I always enjoy it. :)

                      1. We have two in our area. One is a small chain (2 or 3 stores). I've never been happy with meals there because their style is "American over the top." Too many food choices, most of which do not go together well. Combining sauce ingredients was left up to the customer, too often resulting in something entirely inedible.

                        The other one is a dump, been around since Year 1. I didn't want to go but SO dragged me in. Major revelation! Great sign #1 - the restaurant was filled with Asian customers. And boy, did we take lessons on how to (over)fill a bowl from them. The meat and veg choices were more limited although by no means scanty but everything meshed with everything else. The real difference was in the sauces. They give you 4 basic flavor choices and you tell them on a scale of 1-10 how spicy you want it. The chefs mix the sauce so it's completely idiot-proof.

                        Beyond that I agree with everyone else. Certainly not gourmet, but when it's done right it's fun and filling.

                        1. I was introduced to Mongolian BBQ in the 80s when I was in college. That was still the best one I've been to. Everything was beautifully set out and fresh. I still remember the vats of fresh chopped garlic and fresh grated ginger I could use to my heart's content. And they had lamb and shrimp as well as the ubiquitous chicken, pork, beef and tofu. The BBQ guy always had a huge smile on his face, was incredibly welcoming (I think he was the owner, too), and he made sure to keep the piles he was cooking completely separate.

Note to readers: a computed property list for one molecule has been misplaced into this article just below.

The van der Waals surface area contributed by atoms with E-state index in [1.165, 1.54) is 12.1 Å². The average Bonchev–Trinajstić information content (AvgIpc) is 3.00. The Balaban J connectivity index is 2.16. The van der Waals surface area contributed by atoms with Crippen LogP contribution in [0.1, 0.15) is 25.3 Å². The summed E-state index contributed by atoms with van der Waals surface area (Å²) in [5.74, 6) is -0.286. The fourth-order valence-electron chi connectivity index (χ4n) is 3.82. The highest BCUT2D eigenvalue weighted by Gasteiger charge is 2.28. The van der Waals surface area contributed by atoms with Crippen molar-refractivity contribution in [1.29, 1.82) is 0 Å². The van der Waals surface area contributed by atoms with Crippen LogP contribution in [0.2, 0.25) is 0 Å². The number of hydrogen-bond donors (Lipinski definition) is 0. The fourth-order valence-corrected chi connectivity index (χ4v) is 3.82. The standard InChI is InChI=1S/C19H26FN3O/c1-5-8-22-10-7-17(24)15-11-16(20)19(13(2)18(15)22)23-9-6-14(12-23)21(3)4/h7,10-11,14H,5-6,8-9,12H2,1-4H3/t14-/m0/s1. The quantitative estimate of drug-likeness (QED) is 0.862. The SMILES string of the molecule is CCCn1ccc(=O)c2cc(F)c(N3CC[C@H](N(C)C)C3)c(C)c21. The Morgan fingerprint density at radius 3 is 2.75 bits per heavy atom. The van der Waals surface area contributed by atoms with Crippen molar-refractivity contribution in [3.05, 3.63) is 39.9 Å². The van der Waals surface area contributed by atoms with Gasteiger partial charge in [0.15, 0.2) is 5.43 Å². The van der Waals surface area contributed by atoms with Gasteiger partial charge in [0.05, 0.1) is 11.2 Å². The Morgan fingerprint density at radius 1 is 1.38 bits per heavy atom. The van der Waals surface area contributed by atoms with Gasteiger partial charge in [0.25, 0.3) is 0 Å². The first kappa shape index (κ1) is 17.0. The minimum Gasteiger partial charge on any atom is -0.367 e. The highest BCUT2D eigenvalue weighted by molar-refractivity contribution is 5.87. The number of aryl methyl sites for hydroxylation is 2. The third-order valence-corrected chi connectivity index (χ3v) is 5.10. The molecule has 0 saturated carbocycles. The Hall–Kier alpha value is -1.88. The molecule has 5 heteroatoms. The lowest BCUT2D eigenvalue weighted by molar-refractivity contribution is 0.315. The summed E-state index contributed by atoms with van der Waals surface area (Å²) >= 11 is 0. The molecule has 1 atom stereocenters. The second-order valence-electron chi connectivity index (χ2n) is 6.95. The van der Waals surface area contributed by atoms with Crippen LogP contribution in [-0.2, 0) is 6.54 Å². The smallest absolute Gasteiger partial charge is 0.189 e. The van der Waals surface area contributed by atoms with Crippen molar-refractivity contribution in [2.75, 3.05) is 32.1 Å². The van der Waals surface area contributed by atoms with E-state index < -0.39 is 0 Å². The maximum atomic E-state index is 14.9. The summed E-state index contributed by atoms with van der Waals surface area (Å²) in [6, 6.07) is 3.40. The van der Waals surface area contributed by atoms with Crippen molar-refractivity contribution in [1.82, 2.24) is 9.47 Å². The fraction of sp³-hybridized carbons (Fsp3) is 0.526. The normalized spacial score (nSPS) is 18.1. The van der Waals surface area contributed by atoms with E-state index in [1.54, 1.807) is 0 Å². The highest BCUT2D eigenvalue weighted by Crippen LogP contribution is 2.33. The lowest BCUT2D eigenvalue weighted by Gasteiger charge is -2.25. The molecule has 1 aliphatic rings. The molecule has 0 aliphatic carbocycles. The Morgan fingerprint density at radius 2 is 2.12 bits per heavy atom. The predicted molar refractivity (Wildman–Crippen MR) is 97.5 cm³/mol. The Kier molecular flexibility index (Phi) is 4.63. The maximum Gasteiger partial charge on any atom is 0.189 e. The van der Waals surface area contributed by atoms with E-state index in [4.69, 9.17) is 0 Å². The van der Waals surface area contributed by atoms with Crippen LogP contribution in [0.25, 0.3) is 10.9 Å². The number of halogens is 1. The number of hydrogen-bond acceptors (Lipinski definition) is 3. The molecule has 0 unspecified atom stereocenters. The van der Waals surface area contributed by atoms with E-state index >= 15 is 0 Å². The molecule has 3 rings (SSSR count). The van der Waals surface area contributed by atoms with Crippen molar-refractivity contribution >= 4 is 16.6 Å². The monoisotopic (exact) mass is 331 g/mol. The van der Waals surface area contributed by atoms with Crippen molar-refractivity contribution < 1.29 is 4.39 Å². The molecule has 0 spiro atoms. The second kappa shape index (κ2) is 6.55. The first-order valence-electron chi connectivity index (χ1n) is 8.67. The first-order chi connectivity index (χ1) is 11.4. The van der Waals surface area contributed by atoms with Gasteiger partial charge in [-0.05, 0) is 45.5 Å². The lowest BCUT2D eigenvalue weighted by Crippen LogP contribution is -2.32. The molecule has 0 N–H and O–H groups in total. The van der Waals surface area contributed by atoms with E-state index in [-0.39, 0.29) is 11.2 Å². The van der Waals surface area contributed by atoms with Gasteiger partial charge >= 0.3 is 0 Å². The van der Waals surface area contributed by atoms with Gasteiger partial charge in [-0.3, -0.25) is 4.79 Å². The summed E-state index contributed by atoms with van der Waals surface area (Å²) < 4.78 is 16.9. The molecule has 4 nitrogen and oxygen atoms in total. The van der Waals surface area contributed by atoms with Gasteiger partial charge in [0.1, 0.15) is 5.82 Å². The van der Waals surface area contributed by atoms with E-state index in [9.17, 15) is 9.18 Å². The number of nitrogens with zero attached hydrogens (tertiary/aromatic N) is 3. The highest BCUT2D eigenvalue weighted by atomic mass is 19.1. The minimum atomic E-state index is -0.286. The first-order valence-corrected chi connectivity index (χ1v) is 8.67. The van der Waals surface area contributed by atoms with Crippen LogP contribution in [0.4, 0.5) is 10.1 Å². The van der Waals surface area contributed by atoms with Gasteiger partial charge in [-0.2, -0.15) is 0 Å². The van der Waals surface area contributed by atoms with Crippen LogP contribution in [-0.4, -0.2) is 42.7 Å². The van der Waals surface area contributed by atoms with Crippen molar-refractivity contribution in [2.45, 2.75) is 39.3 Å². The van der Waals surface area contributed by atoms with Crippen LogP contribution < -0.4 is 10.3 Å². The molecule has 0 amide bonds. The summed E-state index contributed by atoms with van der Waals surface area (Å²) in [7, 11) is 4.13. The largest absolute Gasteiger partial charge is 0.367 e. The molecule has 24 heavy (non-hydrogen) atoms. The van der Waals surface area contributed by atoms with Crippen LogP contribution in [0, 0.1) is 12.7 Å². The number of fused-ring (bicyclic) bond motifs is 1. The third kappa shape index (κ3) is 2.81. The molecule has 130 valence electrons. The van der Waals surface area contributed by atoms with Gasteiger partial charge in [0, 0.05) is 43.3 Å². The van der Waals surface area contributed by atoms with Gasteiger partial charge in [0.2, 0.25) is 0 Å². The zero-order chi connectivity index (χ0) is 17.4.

I still love Mongolian BBQ. It can be an incredibly healthy meal if you choose lots of veggies, tofu and just a little lean meat. I do love how you can make it different each time. The one drawback can be for people who don't like spicy/hot food (like my spouse) as often the sauce(s) from one pile will flow into another pile and and flavor things in ways you might not want. If you're really sensitive, you can ask the cook to clean the grill.

                          1. There's one near me, but it's just ok. I kinda feel like I'm doing all the work putting together my meal and they're just stir-frying it for a minute or two, but I have friends who love Mongolian bbqs.

                            2 Replies
                            1. re: Chocolatechipkt

                              I agree

                              There is one about 10 miles from me.

                              I really don't like it that much nothing special or that great tasting about it.

                              1. re: Chocolatechipkt

                                The biggest joy though, is not having to do all the chopping! :)

                              2. Its good if you go in not expecting much. You can control your meat, veggies and sauces. I used to love it in college because I could make my order as hot as I like it. The chain that was in Ann Arbor, BD's Mongolian BBQ usually had almost every kind of meat and veggie you can think of, had maybe 6-10 sauces to choose from, 4-5 types of oil and a big selection of spices and hot sauce.

                                One problem is you leave smelling like the inside of a grill.